394 F.2d 230
UNITED STATES of America
Willie Edward RABB, Appellant.
United States Court of Appeals Third Circuit.
Argued Feb. 8, 1968.
Decided May 2, 1968.
Irwin A. Horowitz, Horowitz & Bross, Newark, N.J. (Elliott M. Bross, Newark, N.J., on the brief), for defendant-appellant.
Marlene Gross, Asst. U.S. Atty., Newark, N.J. (David M. Satz, Jr., U.S. Atty., Newark, N.J., on the brief), for appellee.
Before HASTIE, Chief Judge, and FREEDMAN and VAN DUSEN, Circuit judges.
OPINION OF THE COURT
VAN DUSEN, Circuit Judge.
This case is before the court on appeal from a March 17, 1967, judgment and commitment following a jury verdict finding appellant guilty of violating Section 12, Title I, of the Universal Military Training & Service Act (50 U.S.C. App. 462(a)).
The one-count indictment charged that appellant, being required by law under a written order to appear and report for induction on September 28, 1965, did 'knowingly, willfully and unlawfully fail to report for such induction * * * at the time and place specified * * *' in violation of 50 U.S.C. App. 462(a). The pertinent portion of 50 U.S.C. App. 462(a) provides:
'* * * any person * * * who in any manner shall knowingly fail or neglect or refuse to perform any duty required of him under or in the execution of this title, or rules, regulations, or directions made pursuant to this title * * * shall, upon conviction * * * be punished by imprisonment * * * or a fine * * * or by both such fine and imprisonment * * *.'
The federal cases applying this statute to a defendant who is charged with knowingly failing or neglecting to report for induction at the time and place described in an induction order have held that the Government must prove a culpable, cirminal intent.1 In Graves v. United States, 252 F.2d 878, 881 (9th Cir. 1958), the court stated that the Government must prove that the accused 'willfully neglected to exercise * * * (his) duty.' The 'Manual on Uniform Jury Instructions in Federal Criminal Cases' of the United States District Court for the Northern District of Illinois, 33 F.R.D. 529 (1963), contains this language at 553 (4.06):2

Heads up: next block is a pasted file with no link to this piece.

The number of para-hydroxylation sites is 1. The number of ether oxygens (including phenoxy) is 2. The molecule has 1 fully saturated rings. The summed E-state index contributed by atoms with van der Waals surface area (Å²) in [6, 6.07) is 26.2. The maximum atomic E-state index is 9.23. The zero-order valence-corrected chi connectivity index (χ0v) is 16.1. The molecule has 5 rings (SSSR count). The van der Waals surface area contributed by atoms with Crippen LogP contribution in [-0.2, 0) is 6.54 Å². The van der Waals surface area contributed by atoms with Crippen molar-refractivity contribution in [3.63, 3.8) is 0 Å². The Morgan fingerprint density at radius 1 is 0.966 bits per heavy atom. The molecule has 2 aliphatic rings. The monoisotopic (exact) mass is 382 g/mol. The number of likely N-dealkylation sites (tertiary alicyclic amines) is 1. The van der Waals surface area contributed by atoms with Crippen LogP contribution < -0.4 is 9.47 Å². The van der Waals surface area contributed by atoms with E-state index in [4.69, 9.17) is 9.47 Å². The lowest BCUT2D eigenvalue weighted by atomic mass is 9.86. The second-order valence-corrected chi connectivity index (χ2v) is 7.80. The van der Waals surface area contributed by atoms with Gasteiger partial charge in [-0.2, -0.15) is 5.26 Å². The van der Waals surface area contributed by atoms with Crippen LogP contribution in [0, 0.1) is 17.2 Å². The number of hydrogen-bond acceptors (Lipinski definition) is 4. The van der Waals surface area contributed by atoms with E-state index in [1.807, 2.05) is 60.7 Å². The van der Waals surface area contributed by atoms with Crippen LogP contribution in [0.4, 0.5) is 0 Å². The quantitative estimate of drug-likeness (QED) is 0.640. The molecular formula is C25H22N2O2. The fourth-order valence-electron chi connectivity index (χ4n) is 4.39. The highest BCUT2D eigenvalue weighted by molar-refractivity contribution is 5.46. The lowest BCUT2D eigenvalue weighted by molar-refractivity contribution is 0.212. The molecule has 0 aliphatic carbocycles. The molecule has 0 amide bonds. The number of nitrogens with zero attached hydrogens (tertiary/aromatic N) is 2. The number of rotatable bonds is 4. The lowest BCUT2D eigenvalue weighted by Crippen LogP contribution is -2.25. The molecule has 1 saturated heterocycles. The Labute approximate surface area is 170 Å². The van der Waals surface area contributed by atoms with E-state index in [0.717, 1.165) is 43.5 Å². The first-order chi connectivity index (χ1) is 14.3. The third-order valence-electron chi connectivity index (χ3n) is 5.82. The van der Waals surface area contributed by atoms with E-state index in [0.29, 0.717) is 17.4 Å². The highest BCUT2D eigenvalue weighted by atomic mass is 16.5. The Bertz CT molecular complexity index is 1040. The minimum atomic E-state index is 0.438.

'The word 'wilfully' as used in the crime charged means that the act (or omission) was committed (or omitted) by defendant voluntarily, with knowledge that it was prohibited by law, and with the purpose of violating the law, and not by mistake, accident or in good faith.'
Defendant contended (and offered testimony to support this contention) that his failure to report for induction on September 28 was not wilful but because he was awaiting word from the draft board on his claim for either a deferment or exemption for the support of his mother, brother, sister and infant child. He had submitted documents in support of such claim but had received no ruling on or before September 28.3 The charge correctly pointed out that in order to convict, the jury 'must be convinced by the evidence beyond a reasonable doubt that the defendant's conceded failure to report for induction * * * was wilful on the defendant's part.' Wilfulness is a state of mind in which a defendant is fully aware of his obligations to comply with the order for induction. Wilfulness requires an intention, rather than an inadvertent failure, to report on the defendant's part.
After the main portion of the charge, we find the court was led into reversible error by describing, in a supplement to the charge, 'wilful' in the following language (70a) from paragraph 4 of the Government's request for charge at the request of the United States Attorney and over the objection of defendant's counsel, who urged the use of the language on criminal intent in his requests for charge 1 and 2:4
'The word is also employed to characterize the thing done without ground for believing it is lawful or conduct marked by careless disregard, whether or not one has the right so to act.'